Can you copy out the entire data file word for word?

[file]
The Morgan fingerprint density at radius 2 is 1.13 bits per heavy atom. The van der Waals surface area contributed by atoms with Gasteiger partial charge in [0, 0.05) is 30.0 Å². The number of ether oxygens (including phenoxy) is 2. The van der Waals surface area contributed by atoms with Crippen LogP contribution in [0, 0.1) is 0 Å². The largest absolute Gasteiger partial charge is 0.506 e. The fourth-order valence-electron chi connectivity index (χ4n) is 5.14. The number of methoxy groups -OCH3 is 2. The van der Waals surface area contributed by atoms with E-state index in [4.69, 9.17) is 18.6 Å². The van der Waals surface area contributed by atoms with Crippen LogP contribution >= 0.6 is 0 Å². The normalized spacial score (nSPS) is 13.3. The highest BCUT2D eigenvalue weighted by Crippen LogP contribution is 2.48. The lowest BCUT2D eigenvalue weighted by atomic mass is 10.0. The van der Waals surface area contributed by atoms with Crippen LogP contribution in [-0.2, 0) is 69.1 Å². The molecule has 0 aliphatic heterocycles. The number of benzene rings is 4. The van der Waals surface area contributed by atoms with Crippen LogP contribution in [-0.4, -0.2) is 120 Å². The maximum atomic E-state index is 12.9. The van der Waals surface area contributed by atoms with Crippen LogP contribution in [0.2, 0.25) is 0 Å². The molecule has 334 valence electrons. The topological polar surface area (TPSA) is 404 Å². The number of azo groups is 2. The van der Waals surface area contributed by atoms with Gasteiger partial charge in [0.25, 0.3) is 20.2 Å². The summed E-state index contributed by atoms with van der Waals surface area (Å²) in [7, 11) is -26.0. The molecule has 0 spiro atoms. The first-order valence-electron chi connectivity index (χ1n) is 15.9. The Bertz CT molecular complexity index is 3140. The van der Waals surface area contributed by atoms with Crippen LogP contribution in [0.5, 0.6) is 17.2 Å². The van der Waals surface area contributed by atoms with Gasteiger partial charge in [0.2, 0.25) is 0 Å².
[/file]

The Morgan fingerprint density at radius 2 is 1.13 bits per heavy atom. The van der Waals surface area contributed by atoms with Gasteiger partial charge in [0, 0.05) is 30.0 Å². The number of ether oxygens (including phenoxy) is 2. The van der Waals surface area contributed by atoms with Crippen LogP contribution in [0, 0.1) is 0 Å². The largest absolute Gasteiger partial charge is 0.506 e. The fourth-order valence-electron chi connectivity index (χ4n) is 5.14. The number of methoxy groups -OCH3 is 2. The van der Waals surface area contributed by atoms with E-state index in [4.69, 9.17) is 18.6 Å². The van der Waals surface area contributed by atoms with Crippen LogP contribution >= 0.6 is 0 Å². The normalized spacial score (nSPS) is 13.3. The highest BCUT2D eigenvalue weighted by Crippen LogP contribution is 2.48. The lowest BCUT2D eigenvalue weighted by atomic mass is 10.0. The van der Waals surface area contributed by atoms with Crippen LogP contribution in [-0.2, 0) is 69.1 Å². The molecule has 0 aliphatic heterocycles. The number of benzene rings is 4. The van der Waals surface area contributed by atoms with Crippen LogP contribution in [-0.4, -0.2) is 120 Å². The maximum atomic E-state index is 12.9. The van der Waals surface area contributed by atoms with Crippen LogP contribution in [0.2, 0.25) is 0 Å². The molecule has 334 valence electrons. The topological polar surface area (TPSA) is 404 Å². The number of azo groups is 2. The van der Waals surface area contributed by atoms with Gasteiger partial charge in [0.25, 0.3) is 20.2 Å². The summed E-state index contributed by atoms with van der Waals surface area (Å²) in [7, 11) is -26.0. The molecule has 0 spiro atoms. The first-order valence-electron chi connectivity index (χ1n) is 15.9. The Bertz CT molecular complexity index is 3140. The van der Waals surface area contributed by atoms with Crippen LogP contribution in [0.5, 0.6) is 17.2 Å². The van der Waals surface area contributed by atoms with Gasteiger partial charge in [0.2, 0.25) is 0 Å².